It was an insight the pair stumbled across while hiking in West Auckland, and spotting an unusual-looking stump.
“It was odd, because even though the stump didn’t have any foliage, it was alive,” Leuzinger said.
They decided to investigate how the nearby trees were keeping the tree stump alive by measuring water flow in both the stump and the surrounding trees belonging to the same species.
They found that the water movement in the tree stump was strongly negatively correlated with that in the other trees.
These measurements suggest the roots of the stump and surrounding conspecific trees were grafted together, Leuzinger said.
Root grafts can form between trees once a tree recognises that a nearby root tissue, although genetically different, is similar enough to allow for the exchange of resources.
“This is different from how normal trees operate, where the water flow is driven by the water potential of the atmosphere,” Leuzinger said.
“In this case, the stump has to follow what the rest of the trees do or else use osmotic pressure to drive water flow, because since it lacks transpiring leaves, it escapes the atmospheric pull.”
But while root grafts are common between living trees of the same species, the pair were interested in why a living kauri tree would want to keep a nearby stump alive.
“For the stump, the advantages are obvious— it would be dead without the grafts, because it doesn’t have any green tissue of its own,” Leuzinger said.
“But why would the green trees keep their grandpa tree alive on the forest floor while it doesn’t seem to provide anything for its host trees?”
One explanation, Leuzinger said, is that the root grafts formed before one of the trees lost its leaves and became a stump.
The grafted roots expand the root systems of the trees, allowing them to access more resources such as water and nutrients.
They also increased the stability of the trees on the steep forest slope.
By Jennifer Moore Myers
In 1989, South Carolina’s Francis Marion National Forest lost close to a third of its pine and hardwood trees to Hurricane Hugo. USDA Forest Service land managers have spent the last thirty years recovering from that disturbance and working to meet the state’s growing needs for clean water, forest products, recreation areas, and wildlife habitat.
To that end, the Francis Marion adopted a new forest plan in 2017 focused upon restoring longleaf pine, the once-dominant southern species, across 33,000 acres of national forest lands.
This goal and the management work to implement it are based on a body of experimental research about forest ecology and hydrology — much of it conducted on the Santee Experimental Forest.
The Santee sits on the west side of the Francis Marion. Established in 1937, it’s a 6,100-acre living laboratory that has hosted many long-term studies on the effects of fire, hurricanes, and forest management practices on tree growth, streamflow, and wildlife communities.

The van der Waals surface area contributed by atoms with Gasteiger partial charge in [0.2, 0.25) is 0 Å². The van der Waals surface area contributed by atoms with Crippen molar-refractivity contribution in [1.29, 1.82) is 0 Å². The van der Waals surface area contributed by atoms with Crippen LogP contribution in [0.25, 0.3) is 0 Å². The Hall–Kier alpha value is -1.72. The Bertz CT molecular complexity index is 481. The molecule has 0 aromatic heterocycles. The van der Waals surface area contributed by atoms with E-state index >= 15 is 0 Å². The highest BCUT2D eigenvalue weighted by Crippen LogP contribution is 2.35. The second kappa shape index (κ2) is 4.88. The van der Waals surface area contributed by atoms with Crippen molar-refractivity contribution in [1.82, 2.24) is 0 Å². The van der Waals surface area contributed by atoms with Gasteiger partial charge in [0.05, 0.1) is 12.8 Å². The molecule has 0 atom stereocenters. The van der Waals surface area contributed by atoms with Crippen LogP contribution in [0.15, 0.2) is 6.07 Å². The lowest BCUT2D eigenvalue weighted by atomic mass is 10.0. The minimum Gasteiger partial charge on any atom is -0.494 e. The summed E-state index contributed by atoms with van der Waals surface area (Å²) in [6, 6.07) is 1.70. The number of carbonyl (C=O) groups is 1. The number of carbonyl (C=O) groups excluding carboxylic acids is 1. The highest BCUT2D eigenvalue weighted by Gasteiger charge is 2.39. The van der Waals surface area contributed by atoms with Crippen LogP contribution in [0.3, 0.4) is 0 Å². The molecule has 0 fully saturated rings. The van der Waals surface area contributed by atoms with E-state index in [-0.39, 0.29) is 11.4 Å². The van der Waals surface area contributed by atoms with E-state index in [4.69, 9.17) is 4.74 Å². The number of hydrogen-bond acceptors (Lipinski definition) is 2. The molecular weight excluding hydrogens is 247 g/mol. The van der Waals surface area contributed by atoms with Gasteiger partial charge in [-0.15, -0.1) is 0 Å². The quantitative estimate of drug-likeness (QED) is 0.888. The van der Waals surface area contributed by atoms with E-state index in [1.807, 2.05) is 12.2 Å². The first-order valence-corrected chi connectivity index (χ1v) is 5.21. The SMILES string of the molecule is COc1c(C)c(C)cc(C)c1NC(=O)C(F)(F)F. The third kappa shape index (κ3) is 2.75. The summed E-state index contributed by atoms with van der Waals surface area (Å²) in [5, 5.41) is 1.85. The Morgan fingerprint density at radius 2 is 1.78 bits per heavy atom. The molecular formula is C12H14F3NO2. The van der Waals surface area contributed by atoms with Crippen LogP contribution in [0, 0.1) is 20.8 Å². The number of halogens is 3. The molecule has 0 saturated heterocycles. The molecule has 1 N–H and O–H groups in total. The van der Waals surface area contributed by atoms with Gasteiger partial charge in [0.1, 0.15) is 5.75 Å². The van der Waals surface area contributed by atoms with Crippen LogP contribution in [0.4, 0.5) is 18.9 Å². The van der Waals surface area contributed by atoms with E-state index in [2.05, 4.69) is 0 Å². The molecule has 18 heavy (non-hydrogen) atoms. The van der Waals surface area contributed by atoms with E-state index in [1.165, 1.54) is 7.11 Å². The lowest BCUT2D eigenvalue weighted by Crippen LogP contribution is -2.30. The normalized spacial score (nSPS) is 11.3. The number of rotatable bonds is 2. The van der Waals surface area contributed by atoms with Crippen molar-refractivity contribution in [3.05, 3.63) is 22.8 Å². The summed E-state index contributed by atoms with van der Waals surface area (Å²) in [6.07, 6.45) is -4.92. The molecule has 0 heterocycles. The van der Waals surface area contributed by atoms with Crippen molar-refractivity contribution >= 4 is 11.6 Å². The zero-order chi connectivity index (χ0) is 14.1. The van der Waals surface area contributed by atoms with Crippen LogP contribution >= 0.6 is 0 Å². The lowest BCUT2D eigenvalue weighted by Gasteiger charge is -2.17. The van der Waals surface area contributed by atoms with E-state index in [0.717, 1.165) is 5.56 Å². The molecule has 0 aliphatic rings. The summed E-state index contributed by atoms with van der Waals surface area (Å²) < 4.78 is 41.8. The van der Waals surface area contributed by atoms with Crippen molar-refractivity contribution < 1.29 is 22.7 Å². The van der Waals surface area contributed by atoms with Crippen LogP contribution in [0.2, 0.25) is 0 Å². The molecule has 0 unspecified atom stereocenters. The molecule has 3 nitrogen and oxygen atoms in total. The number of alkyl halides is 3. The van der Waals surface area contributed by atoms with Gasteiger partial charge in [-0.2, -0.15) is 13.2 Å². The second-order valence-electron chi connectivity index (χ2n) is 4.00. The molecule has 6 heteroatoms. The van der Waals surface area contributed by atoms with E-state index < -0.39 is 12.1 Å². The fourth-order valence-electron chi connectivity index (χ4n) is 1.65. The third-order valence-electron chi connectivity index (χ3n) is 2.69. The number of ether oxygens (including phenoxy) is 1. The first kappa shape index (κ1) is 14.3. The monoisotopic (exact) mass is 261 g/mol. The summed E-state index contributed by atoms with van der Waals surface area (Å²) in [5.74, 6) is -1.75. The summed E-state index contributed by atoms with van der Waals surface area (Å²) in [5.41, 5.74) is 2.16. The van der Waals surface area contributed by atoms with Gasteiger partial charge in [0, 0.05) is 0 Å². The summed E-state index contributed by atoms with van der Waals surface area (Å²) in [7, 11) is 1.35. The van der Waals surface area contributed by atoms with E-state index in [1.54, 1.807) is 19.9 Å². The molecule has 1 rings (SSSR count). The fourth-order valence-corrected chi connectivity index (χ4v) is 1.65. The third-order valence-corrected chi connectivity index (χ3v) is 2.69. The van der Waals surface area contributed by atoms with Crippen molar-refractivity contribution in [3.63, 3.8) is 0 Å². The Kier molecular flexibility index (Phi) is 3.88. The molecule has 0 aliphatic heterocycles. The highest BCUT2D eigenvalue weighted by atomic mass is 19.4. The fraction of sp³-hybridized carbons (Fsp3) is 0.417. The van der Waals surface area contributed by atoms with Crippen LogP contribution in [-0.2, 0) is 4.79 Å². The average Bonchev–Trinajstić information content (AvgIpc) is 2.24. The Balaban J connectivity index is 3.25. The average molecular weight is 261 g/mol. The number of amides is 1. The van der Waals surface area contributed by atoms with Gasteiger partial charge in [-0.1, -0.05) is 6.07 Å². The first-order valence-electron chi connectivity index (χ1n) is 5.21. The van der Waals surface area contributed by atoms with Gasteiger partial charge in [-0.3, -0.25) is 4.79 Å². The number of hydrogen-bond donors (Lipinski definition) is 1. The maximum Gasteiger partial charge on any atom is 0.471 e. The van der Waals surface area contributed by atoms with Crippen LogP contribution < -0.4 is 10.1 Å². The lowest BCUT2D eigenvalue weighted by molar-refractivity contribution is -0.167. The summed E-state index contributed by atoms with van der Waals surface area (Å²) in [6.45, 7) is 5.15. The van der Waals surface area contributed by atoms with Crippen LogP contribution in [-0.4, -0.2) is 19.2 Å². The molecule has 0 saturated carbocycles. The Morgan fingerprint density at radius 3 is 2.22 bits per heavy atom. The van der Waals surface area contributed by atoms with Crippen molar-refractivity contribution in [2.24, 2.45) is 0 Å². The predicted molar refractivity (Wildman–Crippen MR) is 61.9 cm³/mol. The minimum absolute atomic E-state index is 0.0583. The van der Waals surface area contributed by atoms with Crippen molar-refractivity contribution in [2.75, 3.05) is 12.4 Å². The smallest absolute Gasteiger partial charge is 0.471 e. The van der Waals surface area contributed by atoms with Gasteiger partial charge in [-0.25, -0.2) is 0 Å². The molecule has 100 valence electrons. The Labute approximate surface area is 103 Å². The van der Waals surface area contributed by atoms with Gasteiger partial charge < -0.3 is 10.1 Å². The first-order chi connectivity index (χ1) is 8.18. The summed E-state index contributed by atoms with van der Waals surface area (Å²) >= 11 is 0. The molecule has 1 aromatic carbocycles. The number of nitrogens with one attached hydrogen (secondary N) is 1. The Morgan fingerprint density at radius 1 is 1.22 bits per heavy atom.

SRS scientists and national forest managers have teamed up to study the impacts of replacing existing loblolly pine stands with longleaf pine.
Earlier, fine-scale studies suggest that water yield from longleaf pine landscapes may be greater than that from loblolly pine or mixed pine and hardwood stands due to differences in forest structure and composition between the two pine environments.
“Longleaf pine restoration is a priority for the Southern Region of the National Forest System,” says research soil scientist Carl Trettin. “This project is an opportunity to advance the current science on longleaf restoration to broader scales as well as support the Region and the Forest.”
Jeff Mulhollem, Pennsylvania State University
Genes in green ash trees that may confer some resistance to attacks by the emerald ash borer express themselves only once the tree detects the invasive beetle’s feeding, according to Penn State researchers.
Knowing this, geneticists may be able to selectively breed trees to strengthen them and perhaps move the resistance response earlier to ward off the beetles’ onslaught, explained John Carlson, professor of molecular genetics.
Green ash, an ecologically and economically valuable tree species native to eastern and central North America, is under severe threat from the rapid invasion of emerald ash borer, a wood-boring beetle native to Asia. Penn State scientists and others are trying to save the species.
Prior observations in a green ash provenance trial—an experiment to see how plants adapt—planted at Penn State in 1978 by Kim Steiner, professor of forest biology and director of The Arboretum at Penn State, and colleagues in the U.S. Forest Service, show that a very small percentage of ash trees survive emerald ash borer infestations, seemingly because their tissues do not nourish and perhaps even sicken the beetles.
“Emerald ash borer probably entered the provenance trial unnoticed around 2008 and trees started showing symptoms of attack by 2012,” Carlson said. “All but eight or nine of the approximately 1,800 trees that Kim planted have subsequently been killed by the beetles.”
Ash trees succumb after adult beetles lay eggs on their bark. When the eggs hatch, the larvae bore into the bark and feed on the transportation tissues of the tree. This disrupts the movement of nutrients and water within the tree, girdling it and causing death.
“To better understand the response of green ash trees to emerald ash borer, we compared gene expression data for resistant versus susceptible green ash genotypes exposed to attack by the beetles,” said Carlson, director of Penn State’s Schatz Center for Tree Molecular Genetics. “By comparing RNA-sequence data from stems attacked by emerald ash borer to multiple tree tissues under other stresses, we could identify differences in the gene expression profiles specific to emerald ash borer resistance.”